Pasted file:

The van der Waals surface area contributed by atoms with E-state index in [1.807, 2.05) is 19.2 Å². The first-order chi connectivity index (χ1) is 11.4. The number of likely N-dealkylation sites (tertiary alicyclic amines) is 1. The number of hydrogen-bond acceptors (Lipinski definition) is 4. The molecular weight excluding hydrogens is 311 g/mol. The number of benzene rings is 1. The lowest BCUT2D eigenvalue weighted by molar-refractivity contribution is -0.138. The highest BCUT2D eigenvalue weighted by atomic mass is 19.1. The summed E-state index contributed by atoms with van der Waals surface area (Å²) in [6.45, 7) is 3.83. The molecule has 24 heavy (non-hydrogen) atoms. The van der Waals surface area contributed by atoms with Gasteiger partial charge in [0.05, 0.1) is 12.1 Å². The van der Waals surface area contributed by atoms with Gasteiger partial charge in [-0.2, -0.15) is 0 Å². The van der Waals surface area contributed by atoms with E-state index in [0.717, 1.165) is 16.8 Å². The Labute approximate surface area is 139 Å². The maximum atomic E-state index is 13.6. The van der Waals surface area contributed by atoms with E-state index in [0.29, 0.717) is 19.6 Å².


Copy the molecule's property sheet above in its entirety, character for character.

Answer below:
The van der Waals surface area contributed by atoms with E-state index in [1.807, 2.05) is 19.2 Å². The first-order chi connectivity index (χ1) is 11.4. The number of likely N-dealkylation sites (tertiary alicyclic amines) is 1. The number of hydrogen-bond acceptors (Lipinski definition) is 4. The molecular weight excluding hydrogens is 311 g/mol. The number of benzene rings is 1. The lowest BCUT2D eigenvalue weighted by molar-refractivity contribution is -0.138. The highest BCUT2D eigenvalue weighted by atomic mass is 19.1. The summed E-state index contributed by atoms with van der Waals surface area (Å²) in [6.45, 7) is 3.83. The molecule has 24 heavy (non-hydrogen) atoms. The van der Waals surface area contributed by atoms with Gasteiger partial charge in [0.05, 0.1) is 12.1 Å². The van der Waals surface area contributed by atoms with Gasteiger partial charge in [-0.2, -0.15) is 0 Å². The van der Waals surface area contributed by atoms with E-state index in [0.717, 1.165) is 16.8 Å². The Labute approximate surface area is 139 Å². The maximum atomic E-state index is 13.6. The van der Waals surface area contributed by atoms with E-state index in [0.29, 0.717) is 19.6 Å².